In 2008, Americans elected Barack Obama in part because they thought he would be different than his predecessor on a host of issues, but especially in his approach to the use of armed force. It was clear to nearly everyone that George W. Bush had launched a foolish and unnecessary war in Iraq, and then compounded the error by mismanaging it (and the war in Afghanistan too). So Americans chose a candidate who had opposed Bush’s war in Iraq and bring U.S. commitments back in line with our resources. Above all, Americans thought Barack Obama would be a lot more thoughtful about where and how to use force, and that he understood the limits of this crudest of policy tools. The Norwegian Nobel Committee seems to have thought so too, when they awarded him the Peace Prize not for anything he had done, but for what they hoped he might do henceforth.

Yet a mere two years later, we find ourselves back in the fray once again. Since taking office, Barack Obama has escalated U.S. involvement in Afghanistan and launched a new war against Libya. As in Iraq, the real purpose of our intervention is regime change at the point of a gun.  At first we hoped that most of the guns would be in the hands of the Europeans, or the hands of the rebel forces arrayed against Qaddafi, but it’s increasingly clear that U.S. military forces, CIA operatives and foreign weapons supplies are going to be necessary to finish the job.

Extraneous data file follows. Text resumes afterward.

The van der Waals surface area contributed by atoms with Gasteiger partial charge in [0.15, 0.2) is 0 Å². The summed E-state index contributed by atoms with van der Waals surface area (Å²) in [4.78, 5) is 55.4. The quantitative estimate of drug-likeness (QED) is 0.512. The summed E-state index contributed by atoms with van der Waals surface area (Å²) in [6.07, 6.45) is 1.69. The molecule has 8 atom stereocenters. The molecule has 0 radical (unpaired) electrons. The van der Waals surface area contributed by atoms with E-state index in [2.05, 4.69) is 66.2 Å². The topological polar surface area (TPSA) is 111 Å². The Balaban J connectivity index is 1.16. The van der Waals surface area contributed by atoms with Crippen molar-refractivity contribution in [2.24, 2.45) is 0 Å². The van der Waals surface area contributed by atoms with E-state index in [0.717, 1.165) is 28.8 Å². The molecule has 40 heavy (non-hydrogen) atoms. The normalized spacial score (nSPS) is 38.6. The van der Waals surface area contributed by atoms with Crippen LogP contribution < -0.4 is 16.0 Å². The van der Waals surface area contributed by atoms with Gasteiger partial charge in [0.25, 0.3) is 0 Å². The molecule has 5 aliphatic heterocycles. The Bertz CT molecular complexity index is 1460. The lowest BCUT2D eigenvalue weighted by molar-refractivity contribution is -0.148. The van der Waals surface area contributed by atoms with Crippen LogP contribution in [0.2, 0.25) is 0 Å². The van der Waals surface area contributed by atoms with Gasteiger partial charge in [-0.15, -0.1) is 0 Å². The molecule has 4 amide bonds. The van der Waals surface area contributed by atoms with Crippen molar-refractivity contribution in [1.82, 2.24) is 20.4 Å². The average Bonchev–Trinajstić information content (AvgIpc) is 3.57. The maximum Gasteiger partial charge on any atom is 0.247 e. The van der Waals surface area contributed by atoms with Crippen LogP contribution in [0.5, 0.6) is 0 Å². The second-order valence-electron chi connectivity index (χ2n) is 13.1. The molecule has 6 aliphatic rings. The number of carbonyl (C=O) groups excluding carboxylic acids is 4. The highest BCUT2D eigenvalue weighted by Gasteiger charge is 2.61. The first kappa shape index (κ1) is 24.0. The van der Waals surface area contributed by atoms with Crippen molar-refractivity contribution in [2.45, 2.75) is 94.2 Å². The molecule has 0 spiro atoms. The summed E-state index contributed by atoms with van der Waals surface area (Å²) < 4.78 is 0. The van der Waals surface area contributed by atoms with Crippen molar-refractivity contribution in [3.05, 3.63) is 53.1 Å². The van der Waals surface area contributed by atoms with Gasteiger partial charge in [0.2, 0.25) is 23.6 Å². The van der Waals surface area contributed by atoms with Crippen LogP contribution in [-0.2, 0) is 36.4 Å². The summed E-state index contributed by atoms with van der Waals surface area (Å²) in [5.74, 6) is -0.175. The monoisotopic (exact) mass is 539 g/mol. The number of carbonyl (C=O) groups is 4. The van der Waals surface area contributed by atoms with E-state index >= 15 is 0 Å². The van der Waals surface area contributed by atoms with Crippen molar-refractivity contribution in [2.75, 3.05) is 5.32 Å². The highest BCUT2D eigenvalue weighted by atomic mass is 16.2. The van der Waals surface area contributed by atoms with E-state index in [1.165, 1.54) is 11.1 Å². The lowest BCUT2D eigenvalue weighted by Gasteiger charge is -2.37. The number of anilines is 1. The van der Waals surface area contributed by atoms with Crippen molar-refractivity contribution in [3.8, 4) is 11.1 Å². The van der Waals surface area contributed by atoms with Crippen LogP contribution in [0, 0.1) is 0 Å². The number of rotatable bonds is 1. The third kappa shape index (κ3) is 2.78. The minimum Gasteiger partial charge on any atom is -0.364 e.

Moreover, as Alan Kuperman of the University of Texas and Stephen Chapman of the Chicago Tribune have now shown, the claim that the United States had to act to prevent Libyan tyrant Muammar al-Qaddafi from slaughtering tens of thousands of innocent civilians in Benghazi does not stand up to even casual scrutiny. Although everyone recognizes that Qaddafi is a brutal ruler, his forces did not conduct deliberate, large-scale massacres in any of the cities he has recaptured, and his violent threats to wreak vengeance on Benghazi were directed at those who continued to resist his rule, not at innocent bystanders. There is no question that Qaddafi is a tyrant with few (if any) redemptive qualities, but the threat of a bloodbath that would "stain the conscience of the world" (as Obama put it) was slight.

It remains to be seen whether this latest lurch into war will pay off or not, and whether the United States and its allies will have saved lives or squandered them. But the real question we should be asking is: Why does this keep happening? Why do such different presidents keep doing such similar things? How can an electorate that seemed sick of war in 2008 watch passively while one war escalates in 2009 and another one gets launched in 2011? How can two political parties that are locked in a nasty partisan fight over every nickel in the government budget sit blithely by and watch a president start running up a $100 million/day tab in this latest adventure? What is going on here?

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Stephen M. Walt is a columnist at Foreign Policy and the Robert and Renée Belfer professor of international relations at Harvard University.